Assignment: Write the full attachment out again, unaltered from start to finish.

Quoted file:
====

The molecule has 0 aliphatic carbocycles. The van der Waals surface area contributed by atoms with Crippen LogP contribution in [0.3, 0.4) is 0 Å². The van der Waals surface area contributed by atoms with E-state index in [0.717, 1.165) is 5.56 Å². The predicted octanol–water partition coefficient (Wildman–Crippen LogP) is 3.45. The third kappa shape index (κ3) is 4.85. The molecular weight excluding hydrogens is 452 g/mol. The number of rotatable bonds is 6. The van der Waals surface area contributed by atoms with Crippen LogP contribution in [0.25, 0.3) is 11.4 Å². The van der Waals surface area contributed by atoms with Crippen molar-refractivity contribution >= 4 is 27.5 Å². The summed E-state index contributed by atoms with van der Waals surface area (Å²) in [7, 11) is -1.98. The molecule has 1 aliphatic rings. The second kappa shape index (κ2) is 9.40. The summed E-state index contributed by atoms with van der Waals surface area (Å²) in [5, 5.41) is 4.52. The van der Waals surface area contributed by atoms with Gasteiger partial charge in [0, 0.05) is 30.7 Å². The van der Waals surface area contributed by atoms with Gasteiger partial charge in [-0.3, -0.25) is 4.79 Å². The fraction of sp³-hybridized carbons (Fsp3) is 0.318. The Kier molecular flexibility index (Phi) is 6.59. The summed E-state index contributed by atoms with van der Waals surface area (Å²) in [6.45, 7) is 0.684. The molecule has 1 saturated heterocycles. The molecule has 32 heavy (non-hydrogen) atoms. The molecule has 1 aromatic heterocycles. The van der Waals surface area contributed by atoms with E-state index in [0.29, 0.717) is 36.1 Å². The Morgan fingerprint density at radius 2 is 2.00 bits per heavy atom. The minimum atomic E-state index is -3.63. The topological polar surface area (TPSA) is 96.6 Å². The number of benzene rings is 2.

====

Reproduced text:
The molecule has 0 aliphatic carbocycles. The van der Waals surface area contributed by atoms with Crippen LogP contribution in [0.3, 0.4) is 0 Å². The van der Waals surface area contributed by atoms with E-state index in [0.717, 1.165) is 5.56 Å². The predicted octanol–water partition coefficient (Wildman–Crippen LogP) is 3.45. The third kappa shape index (κ3) is 4.85. The molecular weight excluding hydrogens is 452 g/mol. The number of rotatable bonds is 6. The van der Waals surface area contributed by atoms with Crippen LogP contribution in [0.25, 0.3) is 11.4 Å². The van der Waals surface area contributed by atoms with Crippen molar-refractivity contribution >= 4 is 27.5 Å². The summed E-state index contributed by atoms with van der Waals surface area (Å²) in [7, 11) is -1.98. The molecule has 1 aliphatic rings. The second kappa shape index (κ2) is 9.40. The summed E-state index contributed by atoms with van der Waals surface area (Å²) in [5, 5.41) is 4.52. The van der Waals surface area contributed by atoms with Gasteiger partial charge in [0, 0.05) is 30.7 Å². The van der Waals surface area contributed by atoms with Gasteiger partial charge in [-0.3, -0.25) is 4.79 Å². The fraction of sp³-hybridized carbons (Fsp3) is 0.318. The Kier molecular flexibility index (Phi) is 6.59. The summed E-state index contributed by atoms with van der Waals surface area (Å²) in [6.45, 7) is 0.684. The molecule has 1 saturated heterocycles. The molecule has 32 heavy (non-hydrogen) atoms. The molecule has 1 aromatic heterocycles. The van der Waals surface area contributed by atoms with E-state index in [0.29, 0.717) is 36.1 Å². The Morgan fingerprint density at radius 2 is 2.00 bits per heavy atom. The minimum atomic E-state index is -3.63. The topological polar surface area (TPSA) is 96.6 Å². The number of benzene rings is 2.